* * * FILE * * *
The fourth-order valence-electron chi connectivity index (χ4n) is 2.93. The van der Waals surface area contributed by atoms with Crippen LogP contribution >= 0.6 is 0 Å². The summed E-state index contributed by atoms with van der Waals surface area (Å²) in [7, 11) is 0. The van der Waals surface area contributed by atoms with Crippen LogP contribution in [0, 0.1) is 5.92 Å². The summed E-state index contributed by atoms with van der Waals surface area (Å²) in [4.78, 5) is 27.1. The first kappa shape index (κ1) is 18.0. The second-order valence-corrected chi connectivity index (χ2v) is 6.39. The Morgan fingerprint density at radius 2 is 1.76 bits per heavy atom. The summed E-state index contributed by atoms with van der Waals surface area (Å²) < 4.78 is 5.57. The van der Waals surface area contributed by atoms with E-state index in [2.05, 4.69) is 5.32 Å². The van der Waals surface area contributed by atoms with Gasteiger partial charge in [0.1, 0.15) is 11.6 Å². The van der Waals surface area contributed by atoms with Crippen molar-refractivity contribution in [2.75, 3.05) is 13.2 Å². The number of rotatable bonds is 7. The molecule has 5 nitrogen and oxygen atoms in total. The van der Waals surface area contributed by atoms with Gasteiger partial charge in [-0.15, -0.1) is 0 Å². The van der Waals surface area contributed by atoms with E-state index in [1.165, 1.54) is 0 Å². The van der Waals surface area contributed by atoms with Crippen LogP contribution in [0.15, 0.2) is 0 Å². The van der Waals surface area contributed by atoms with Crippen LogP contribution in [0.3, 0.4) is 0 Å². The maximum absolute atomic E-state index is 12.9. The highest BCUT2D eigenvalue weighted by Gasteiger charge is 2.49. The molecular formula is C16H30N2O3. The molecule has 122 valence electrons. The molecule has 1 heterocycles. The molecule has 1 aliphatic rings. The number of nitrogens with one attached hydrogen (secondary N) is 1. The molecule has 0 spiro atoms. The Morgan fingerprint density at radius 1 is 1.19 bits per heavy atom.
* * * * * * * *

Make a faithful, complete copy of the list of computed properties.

The fourth-order valence-electron chi connectivity index (χ4n) is 2.93. The van der Waals surface area contributed by atoms with Crippen LogP contribution >= 0.6 is 0 Å². The summed E-state index contributed by atoms with van der Waals surface area (Å²) in [7, 11) is 0. The van der Waals surface area contributed by atoms with Crippen LogP contribution in [0, 0.1) is 5.92 Å². The summed E-state index contributed by atoms with van der Waals surface area (Å²) in [4.78, 5) is 27.1. The first kappa shape index (κ1) is 18.0. The second-order valence-corrected chi connectivity index (χ2v) is 6.39. The Morgan fingerprint density at radius 2 is 1.76 bits per heavy atom. The summed E-state index contributed by atoms with van der Waals surface area (Å²) < 4.78 is 5.57. The van der Waals surface area contributed by atoms with E-state index in [2.05, 4.69) is 5.32 Å². The van der Waals surface area contributed by atoms with Gasteiger partial charge in [0.1, 0.15) is 11.6 Å². The van der Waals surface area contributed by atoms with Crippen molar-refractivity contribution in [2.75, 3.05) is 13.2 Å². The number of rotatable bonds is 7. The molecule has 5 nitrogen and oxygen atoms in total. The van der Waals surface area contributed by atoms with Gasteiger partial charge in [-0.15, -0.1) is 0 Å². The van der Waals surface area contributed by atoms with E-state index in [1.165, 1.54) is 0 Å². The van der Waals surface area contributed by atoms with Crippen LogP contribution in [0.15, 0.2) is 0 Å². The van der Waals surface area contributed by atoms with Crippen LogP contribution in [0.3, 0.4) is 0 Å². The maximum absolute atomic E-state index is 12.9. The highest BCUT2D eigenvalue weighted by Gasteiger charge is 2.49. The molecular formula is C16H30N2O3. The molecule has 122 valence electrons. The molecule has 1 heterocycles. The molecule has 1 aliphatic rings. The number of nitrogens with one attached hydrogen (secondary N) is 1. The molecule has 0 spiro atoms. The Morgan fingerprint density at radius 1 is 1.19 bits per heavy atom.